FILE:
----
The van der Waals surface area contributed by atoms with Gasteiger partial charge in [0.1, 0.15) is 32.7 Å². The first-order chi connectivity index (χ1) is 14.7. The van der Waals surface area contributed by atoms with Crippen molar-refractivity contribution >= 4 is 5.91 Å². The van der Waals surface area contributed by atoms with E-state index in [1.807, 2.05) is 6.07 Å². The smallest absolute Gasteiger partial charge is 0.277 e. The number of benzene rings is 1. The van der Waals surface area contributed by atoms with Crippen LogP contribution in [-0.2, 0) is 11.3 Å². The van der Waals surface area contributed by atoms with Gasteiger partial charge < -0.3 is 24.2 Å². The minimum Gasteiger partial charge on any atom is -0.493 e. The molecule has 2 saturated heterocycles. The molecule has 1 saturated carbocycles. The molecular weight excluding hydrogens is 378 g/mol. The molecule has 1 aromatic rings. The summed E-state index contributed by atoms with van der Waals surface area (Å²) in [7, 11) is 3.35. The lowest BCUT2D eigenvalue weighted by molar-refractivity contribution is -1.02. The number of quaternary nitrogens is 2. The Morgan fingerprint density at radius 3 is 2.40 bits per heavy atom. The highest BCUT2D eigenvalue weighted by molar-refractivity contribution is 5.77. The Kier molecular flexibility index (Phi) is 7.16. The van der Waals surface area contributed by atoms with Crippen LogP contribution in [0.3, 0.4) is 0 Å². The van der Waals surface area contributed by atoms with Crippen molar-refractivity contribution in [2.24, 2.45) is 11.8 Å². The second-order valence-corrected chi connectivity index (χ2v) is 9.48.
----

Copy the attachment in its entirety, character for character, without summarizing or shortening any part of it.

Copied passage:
The van der Waals surface area contributed by atoms with Gasteiger partial charge in [0.1, 0.15) is 32.7 Å². The first-order chi connectivity index (χ1) is 14.7. The van der Waals surface area contributed by atoms with Crippen molar-refractivity contribution >= 4 is 5.91 Å². The van der Waals surface area contributed by atoms with E-state index in [1.807, 2.05) is 6.07 Å². The smallest absolute Gasteiger partial charge is 0.277 e. The number of benzene rings is 1. The van der Waals surface area contributed by atoms with Crippen LogP contribution in [-0.2, 0) is 11.3 Å². The van der Waals surface area contributed by atoms with Gasteiger partial charge < -0.3 is 24.2 Å². The minimum Gasteiger partial charge on any atom is -0.493 e. The molecule has 2 saturated heterocycles. The molecule has 1 saturated carbocycles. The molecular weight excluding hydrogens is 378 g/mol. The molecule has 1 aromatic rings. The summed E-state index contributed by atoms with van der Waals surface area (Å²) in [7, 11) is 3.35. The lowest BCUT2D eigenvalue weighted by molar-refractivity contribution is -1.02. The number of quaternary nitrogens is 2. The Morgan fingerprint density at radius 3 is 2.40 bits per heavy atom. The highest BCUT2D eigenvalue weighted by molar-refractivity contribution is 5.77. The Kier molecular flexibility index (Phi) is 7.16. The van der Waals surface area contributed by atoms with Crippen LogP contribution in [0.3, 0.4) is 0 Å². The van der Waals surface area contributed by atoms with Crippen molar-refractivity contribution in [2.24, 2.45) is 11.8 Å². The second-order valence-corrected chi connectivity index (χ2v) is 9.48.